Bull and bear tussle in china


Published in the Money Management, November 2011 by Dale Gillham

Every day in the morning news we are told about what is happening in the US markets, as if the US market is the barometer of what we can expect on our market.

While I accept that the US market can influence world markets, its statistical correlation to our market is approximately 60 per cent, and I would argue Australia has a similar correlation to other world markets.

That said, we are becoming more aligned to Asia, a region critical to the future of our economy. What is important to understand is that Asian share markets do not necessarily run in harmony with western markets, but rather have their own unique timing.

Economically, our most important partner is China, which will continue to have a big impact on the Australian economy and share market. So it's wise for us to look at what's in store for their market. In the graph below I take a technical view of the Shanghai Composite Index (SSEC).

As you can see, the SSEC has a regular movement from low-to-low of around 40 months.

Currently, the SSEC has unfolded over 35 months since the last major low in October 2008, with the last 26 of those 35 months since August 2009 being bearish.

This equates to a massive 75 per cent of the past 35 months as bearish.

This movement in the SSEC is vastly different from both our market and the Dow, and suggests that more bearish times are to come.

If the SSEC continues to repeat the 40-month cycle, then we can expect a low to form approximately 40 months after October 2008, with the expectation for it to occur sometime in 2012.

While not labelled on my chart, it can quite easily be seen that the SSEC has so far failed to rise hack up half of the distance it fell from its high in October 2007 to its low in October 2008.

Again this is a bearish sign and not too dissimilar to what has occurred on our market.

Given all this, the probability suggests the SSEC is bearish.

As such I have a target for price falls into 2012, which is that the SSEC will move down to between 1770 points and 1250 points.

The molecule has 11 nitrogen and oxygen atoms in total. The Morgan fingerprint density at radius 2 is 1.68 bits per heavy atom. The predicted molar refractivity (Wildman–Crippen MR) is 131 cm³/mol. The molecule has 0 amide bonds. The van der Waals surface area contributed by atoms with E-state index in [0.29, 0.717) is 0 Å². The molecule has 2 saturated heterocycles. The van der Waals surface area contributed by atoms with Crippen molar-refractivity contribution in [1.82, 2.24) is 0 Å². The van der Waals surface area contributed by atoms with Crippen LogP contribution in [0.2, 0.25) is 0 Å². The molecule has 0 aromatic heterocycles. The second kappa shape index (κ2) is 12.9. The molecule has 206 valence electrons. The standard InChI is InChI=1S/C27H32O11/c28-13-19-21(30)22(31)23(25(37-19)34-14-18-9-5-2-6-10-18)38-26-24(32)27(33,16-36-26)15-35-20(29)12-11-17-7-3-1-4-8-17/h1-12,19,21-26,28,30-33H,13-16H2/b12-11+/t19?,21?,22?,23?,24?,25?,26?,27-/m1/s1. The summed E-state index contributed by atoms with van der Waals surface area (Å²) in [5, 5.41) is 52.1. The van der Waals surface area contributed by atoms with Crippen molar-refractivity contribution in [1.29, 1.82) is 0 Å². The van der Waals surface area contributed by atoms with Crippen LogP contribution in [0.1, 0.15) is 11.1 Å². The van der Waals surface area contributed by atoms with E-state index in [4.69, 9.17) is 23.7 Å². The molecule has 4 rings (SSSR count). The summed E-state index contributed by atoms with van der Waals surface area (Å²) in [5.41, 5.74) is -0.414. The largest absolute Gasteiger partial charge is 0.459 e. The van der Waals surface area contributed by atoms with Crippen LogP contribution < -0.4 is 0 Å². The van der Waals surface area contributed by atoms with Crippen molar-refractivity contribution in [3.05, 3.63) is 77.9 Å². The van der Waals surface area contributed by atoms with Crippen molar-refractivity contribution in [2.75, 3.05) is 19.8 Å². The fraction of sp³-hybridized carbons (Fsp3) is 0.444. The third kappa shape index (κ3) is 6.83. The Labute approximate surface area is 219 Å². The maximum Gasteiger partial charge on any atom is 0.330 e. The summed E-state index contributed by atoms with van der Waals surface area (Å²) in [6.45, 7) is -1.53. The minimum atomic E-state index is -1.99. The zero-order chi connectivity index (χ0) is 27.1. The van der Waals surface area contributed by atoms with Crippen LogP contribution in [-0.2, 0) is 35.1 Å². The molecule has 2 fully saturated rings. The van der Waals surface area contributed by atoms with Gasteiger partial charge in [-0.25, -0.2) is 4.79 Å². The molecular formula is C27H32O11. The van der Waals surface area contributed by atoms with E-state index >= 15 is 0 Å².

It is possible it could fall further; however the positive thing is that the move is likely to be quick. After the low occurs I would expect a long-term sustainable bull-run will start, and that will most likely take our market with it.

When looking at China we need to examine not just the SSEC but also the Hang Seng (HSI) in Hong Kong.

The HSI picture is quite different from that of the SSEC, and this is partly due to the fact that we have much more history on the HSI.

For many years Hong Kong was under British and not Chinese rule and was subjected to different economic trading conditions. What is evident here is Asian markets are more erratic, with much larger swings in price than western markets.

A study of other Asian indices such as Malaysia, Indonesia, Vietnam and Singapore would further highlight this.

The HSI has quite a different movement from low-to-low than the SSEC.

It is closer to 60 months between major lows.

In fact the average of these movements is 62.5 months, and like all cycles we have a window in which they can arrive.

In the case of the HSI it is plus or minus 10.4 months, or in other words approximately 52 to 73 months between lows. With the SSEC the timeframe is 42.5 months, with an allowable timeframe of between 35.5 to 49.5 months between lows.

While the sample size is not large for either market, every major low within the allowable timeframe.

Whilst both the HSI and the SSEC made highs (October 2007) and lows (October 2008) during the GFC in sync, what has occurred since then has been different.

The HSI has been far more bullish, and until this year it had unfolded more like the Dow Jones.

The HSI, unlike our market or the Dow, started falling earlier and has been bearish over the past 12 months, falling 35 per cent in price.

That said, it does look more bullish than our market and the SSEC, but only time will tell if this remains the case.

Two things bother me about the current fall - the length of time HSI has fallen, and the severity of the fall.

In saying that, this current fall could be a repeat of the past.

For example, a mid-cycle fall occurred in the first two periods, with a reasonable fall also occurring in 2004, and in all cases the market turned to rise to new all-time highs.

Nevertheless I am slightly leaning to the HSI being bearish. 

This month that it has been bullish, and if it can maintain this bull-run then the upper level of my price target for 2012 is that it will rise to around 29,000 points before falling into its next low in 2013.

If the HSI fails to hold above the current level in the next few months then I believe it will generally fall away to around 11,900 points over the coming two years, interspersed with some bullish periods.


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